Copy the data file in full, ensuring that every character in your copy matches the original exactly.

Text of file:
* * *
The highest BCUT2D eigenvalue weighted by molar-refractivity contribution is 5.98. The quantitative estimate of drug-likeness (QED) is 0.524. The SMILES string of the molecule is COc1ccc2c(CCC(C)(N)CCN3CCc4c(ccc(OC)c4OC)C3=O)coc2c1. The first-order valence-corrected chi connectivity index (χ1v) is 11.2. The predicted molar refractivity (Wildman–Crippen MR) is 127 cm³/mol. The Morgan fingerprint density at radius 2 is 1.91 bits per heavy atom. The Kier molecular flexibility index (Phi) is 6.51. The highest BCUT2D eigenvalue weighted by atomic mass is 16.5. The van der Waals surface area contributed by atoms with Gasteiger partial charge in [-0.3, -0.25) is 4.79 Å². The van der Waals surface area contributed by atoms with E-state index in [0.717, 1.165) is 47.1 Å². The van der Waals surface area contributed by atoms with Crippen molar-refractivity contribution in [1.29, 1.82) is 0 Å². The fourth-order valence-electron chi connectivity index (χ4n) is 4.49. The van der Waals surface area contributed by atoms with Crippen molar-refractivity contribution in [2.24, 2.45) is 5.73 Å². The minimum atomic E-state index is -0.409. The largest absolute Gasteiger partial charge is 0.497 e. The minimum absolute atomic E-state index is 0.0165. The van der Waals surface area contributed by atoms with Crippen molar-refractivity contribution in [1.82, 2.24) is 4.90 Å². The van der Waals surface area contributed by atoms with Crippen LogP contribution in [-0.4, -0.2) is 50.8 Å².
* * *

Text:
The highest BCUT2D eigenvalue weighted by molar-refractivity contribution is 5.98. The quantitative estimate of drug-likeness (QED) is 0.524. The SMILES string of the molecule is COc1ccc2c(CCC(C)(N)CCN3CCc4c(ccc(OC)c4OC)C3=O)coc2c1. The first-order valence-corrected chi connectivity index (χ1v) is 11.2. The predicted molar refractivity (Wildman–Crippen MR) is 127 cm³/mol. The Morgan fingerprint density at radius 2 is 1.91 bits per heavy atom. The Kier molecular flexibility index (Phi) is 6.51. The highest BCUT2D eigenvalue weighted by atomic mass is 16.5. The van der Waals surface area contributed by atoms with Gasteiger partial charge in [-0.3, -0.25) is 4.79 Å². The van der Waals surface area contributed by atoms with E-state index in [0.717, 1.165) is 47.1 Å². The van der Waals surface area contributed by atoms with Crippen molar-refractivity contribution in [1.29, 1.82) is 0 Å². The fourth-order valence-electron chi connectivity index (χ4n) is 4.49. The van der Waals surface area contributed by atoms with Crippen molar-refractivity contribution in [2.24, 2.45) is 5.73 Å². The minimum atomic E-state index is -0.409. The largest absolute Gasteiger partial charge is 0.497 e. The minimum absolute atomic E-state index is 0.0165. The van der Waals surface area contributed by atoms with Crippen molar-refractivity contribution in [1.82, 2.24) is 4.90 Å². The van der Waals surface area contributed by atoms with Crippen LogP contribution in [-0.4, -0.2) is 50.8 Å².